September 25, 2012

Male models may appear to be the fashion industry’s unwanted stepsisters but there have been a handful who made a place for themselves at the top of the pecking order (see sidebar below). And if we’re looking for the Pakistani male supermodel, one person who certainly lives up to the moniker is Nomi Qamar.

Back in 1995, Qamar was discovered at a party by stylist Shahzad Hafiz. Prior to that, Qamar had no interest in modelling but that little nudge into the fashion industry was all he needed.

He soon went on to become one of Pakistan’s biggest male models and after appearing in everything from fashion shows to music videos, he decided in 2002 to try his hand at producing. He, along with his brother, helped launch the fashion channel Style Dunya, which later joined hands with HUM to become Style 360. Qamar still does modelling projects on occasion but after nearly 17 years of walking the ramps and posing for fashion spreads, he much prefers to be the one behind the camera. Qamar has seen it all and he’s certainly not afraid to tell us exactly what he thinks about the industry…

Nomi on Money in Male Modelling:

Fashion_strip09-126“When I started working it used to be a joke. They’d say ‘kaprey leh kar karlo’ (just take the clothes and do the work). My first shoot was with Ather-Shahzad for which I was paid only a thousand rupees. For my first ramp show, which in a strange reversal had HSY as the choreographer and Khawar Riaz as the designer, we rehearsed for a month and I was only paid Rs 1,500. This was the nineties though and the pay scale has since improved. However, male models still get paid considerably less than the female models. The only way out of it is to become a personality, a celebrity — if you can do that you can charge a lot more. Today I’m in a position to be selective about my projects and I charge more than a lot of the girls.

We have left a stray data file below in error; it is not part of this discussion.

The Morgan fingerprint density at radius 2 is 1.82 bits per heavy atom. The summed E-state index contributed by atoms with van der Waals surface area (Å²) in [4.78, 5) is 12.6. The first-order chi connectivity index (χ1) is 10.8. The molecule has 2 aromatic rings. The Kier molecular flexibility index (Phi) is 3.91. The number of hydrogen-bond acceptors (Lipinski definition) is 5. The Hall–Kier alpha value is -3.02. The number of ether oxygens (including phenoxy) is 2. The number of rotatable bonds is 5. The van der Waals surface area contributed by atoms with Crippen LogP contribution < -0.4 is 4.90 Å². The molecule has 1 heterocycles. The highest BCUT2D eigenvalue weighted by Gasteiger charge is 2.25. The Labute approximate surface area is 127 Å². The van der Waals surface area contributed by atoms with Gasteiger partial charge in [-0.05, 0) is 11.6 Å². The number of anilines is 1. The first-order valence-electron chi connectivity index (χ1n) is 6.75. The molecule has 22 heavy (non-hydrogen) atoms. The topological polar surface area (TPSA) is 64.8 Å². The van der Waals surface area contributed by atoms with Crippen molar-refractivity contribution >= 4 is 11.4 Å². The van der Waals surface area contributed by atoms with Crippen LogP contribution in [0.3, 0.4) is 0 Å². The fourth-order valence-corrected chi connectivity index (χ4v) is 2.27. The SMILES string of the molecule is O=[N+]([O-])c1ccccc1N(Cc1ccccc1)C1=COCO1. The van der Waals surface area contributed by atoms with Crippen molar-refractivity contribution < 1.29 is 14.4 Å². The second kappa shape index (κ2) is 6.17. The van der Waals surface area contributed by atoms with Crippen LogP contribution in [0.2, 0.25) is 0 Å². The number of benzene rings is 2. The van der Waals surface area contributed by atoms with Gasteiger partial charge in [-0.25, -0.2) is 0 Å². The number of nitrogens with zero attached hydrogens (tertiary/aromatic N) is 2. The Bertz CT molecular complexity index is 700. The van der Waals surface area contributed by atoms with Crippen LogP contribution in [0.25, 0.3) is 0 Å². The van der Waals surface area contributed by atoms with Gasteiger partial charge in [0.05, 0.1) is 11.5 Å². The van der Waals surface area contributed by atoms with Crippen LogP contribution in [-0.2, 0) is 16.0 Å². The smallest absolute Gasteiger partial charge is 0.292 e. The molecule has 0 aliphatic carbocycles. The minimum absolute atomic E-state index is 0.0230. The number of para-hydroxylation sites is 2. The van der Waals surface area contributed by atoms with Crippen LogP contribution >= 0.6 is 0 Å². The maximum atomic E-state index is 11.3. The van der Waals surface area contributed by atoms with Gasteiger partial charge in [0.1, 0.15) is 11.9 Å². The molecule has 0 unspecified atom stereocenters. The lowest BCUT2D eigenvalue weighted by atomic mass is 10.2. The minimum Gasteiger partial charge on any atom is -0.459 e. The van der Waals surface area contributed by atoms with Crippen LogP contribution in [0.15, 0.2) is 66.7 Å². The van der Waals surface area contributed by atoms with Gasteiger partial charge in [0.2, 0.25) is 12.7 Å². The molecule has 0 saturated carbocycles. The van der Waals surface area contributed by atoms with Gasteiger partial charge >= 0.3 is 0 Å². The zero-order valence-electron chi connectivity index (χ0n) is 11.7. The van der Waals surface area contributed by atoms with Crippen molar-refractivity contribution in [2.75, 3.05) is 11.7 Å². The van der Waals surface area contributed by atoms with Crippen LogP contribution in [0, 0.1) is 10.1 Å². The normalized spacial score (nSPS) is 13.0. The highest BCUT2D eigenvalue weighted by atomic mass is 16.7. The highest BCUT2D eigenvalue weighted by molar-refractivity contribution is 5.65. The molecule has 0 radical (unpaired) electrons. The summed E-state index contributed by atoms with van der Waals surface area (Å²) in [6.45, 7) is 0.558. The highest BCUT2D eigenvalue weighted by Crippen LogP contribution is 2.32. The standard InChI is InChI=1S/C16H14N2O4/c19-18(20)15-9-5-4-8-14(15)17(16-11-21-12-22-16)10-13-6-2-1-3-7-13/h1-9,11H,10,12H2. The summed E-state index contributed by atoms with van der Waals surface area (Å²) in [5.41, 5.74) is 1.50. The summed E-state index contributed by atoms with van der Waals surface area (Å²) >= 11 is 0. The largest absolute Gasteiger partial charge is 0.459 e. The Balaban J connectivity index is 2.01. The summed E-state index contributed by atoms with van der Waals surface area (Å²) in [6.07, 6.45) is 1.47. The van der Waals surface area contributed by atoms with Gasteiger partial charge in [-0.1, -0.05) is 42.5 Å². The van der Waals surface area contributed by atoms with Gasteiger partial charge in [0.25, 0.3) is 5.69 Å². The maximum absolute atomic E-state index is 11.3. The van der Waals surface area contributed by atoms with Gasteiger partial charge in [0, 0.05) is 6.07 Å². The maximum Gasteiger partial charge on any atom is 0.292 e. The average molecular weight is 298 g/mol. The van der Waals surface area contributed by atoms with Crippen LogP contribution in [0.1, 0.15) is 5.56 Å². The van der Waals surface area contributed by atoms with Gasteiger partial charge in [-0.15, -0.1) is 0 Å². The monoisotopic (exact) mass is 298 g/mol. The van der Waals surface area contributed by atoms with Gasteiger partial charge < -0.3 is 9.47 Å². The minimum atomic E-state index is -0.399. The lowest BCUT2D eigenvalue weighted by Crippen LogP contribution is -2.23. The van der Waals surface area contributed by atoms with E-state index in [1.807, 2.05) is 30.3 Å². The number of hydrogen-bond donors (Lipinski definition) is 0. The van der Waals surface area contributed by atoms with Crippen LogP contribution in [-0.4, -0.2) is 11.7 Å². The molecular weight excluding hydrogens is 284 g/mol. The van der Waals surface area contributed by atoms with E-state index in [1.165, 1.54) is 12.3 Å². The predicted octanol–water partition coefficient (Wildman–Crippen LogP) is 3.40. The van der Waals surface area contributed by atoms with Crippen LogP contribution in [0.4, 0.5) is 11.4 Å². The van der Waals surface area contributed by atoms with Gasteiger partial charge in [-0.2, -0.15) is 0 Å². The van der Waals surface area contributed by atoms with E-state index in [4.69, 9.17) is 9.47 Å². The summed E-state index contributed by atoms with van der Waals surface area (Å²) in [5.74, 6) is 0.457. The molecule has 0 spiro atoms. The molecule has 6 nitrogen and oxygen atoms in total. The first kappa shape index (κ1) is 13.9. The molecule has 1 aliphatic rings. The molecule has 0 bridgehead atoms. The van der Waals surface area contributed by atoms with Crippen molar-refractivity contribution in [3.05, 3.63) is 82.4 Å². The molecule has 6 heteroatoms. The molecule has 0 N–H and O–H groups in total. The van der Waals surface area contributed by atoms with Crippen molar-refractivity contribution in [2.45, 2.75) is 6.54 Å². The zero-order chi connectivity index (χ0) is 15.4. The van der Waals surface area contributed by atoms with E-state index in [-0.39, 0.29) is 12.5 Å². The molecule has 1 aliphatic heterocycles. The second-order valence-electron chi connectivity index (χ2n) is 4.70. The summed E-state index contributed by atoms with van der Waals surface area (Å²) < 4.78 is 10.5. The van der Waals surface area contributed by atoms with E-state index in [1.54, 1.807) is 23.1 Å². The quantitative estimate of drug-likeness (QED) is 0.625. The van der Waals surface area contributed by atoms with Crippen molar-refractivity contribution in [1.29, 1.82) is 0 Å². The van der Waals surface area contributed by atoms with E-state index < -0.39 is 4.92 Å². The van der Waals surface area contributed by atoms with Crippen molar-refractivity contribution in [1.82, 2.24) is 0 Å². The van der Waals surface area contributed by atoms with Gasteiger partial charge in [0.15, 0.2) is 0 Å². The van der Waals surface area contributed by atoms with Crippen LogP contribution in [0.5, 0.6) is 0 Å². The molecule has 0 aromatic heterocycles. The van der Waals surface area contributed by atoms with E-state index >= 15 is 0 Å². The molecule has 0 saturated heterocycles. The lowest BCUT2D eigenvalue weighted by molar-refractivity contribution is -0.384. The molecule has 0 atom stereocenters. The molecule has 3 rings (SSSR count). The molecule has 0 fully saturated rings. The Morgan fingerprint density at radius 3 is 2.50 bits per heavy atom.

On Agents and Stylists:

“It’s getting really pathetic. There are no guidelines, no networks for male models and agents such as Khawar Riaz mint money off the skin of their models. He doesn’t even give 20% to the models. Instead of helping the models grow, the pioneers are actually exploiting them.”

On the Casting Couch:

“It happens all over the world and it happens here too. Our eyebrows only go up because we like to think that we’re Pakistani and Muslim and therefore above such practices. In fact, some of the stylist and photographers share the young male models as ‘gifts’ with each other. However, I will say that I know people who do great work and don’t do such things. Also, if two people are willing to go with the casting couch business then why is it such a big deal? Kisi aur ko kia masla hai? Why are we so scandalised, specially since it happens everywhere else too?”

Nomi on the Lux Style Awards:

“I think awards are great because in this country we don’t recognise talent, and most of the time we’re just watching all the terrible news on Khabarnama. But the Lux Style Awards are just Frieha (Altaf) and her friends. They’ll give the award to whoever they are on good terms with. I do think we should have award shows but the jury must be authentic and transparent.”

On Men’s Fashion and the Average Pakistani Man:

“Pakistani men, from the big cities to the smaller towns, are definitely interested in fashion. Now someone’s style might consist of wearing a taweez or having karhai (embroidery) on his clothes but at least men are starting to think about their looks. I think Men’s Fashion Week is also a great idea but a lot also depends on how it is executed.”

Zehra Nabi is a graduate student in The Writing Seminars at the Johns Hopkins University. She previously worked at Newsline and The Express Tribune.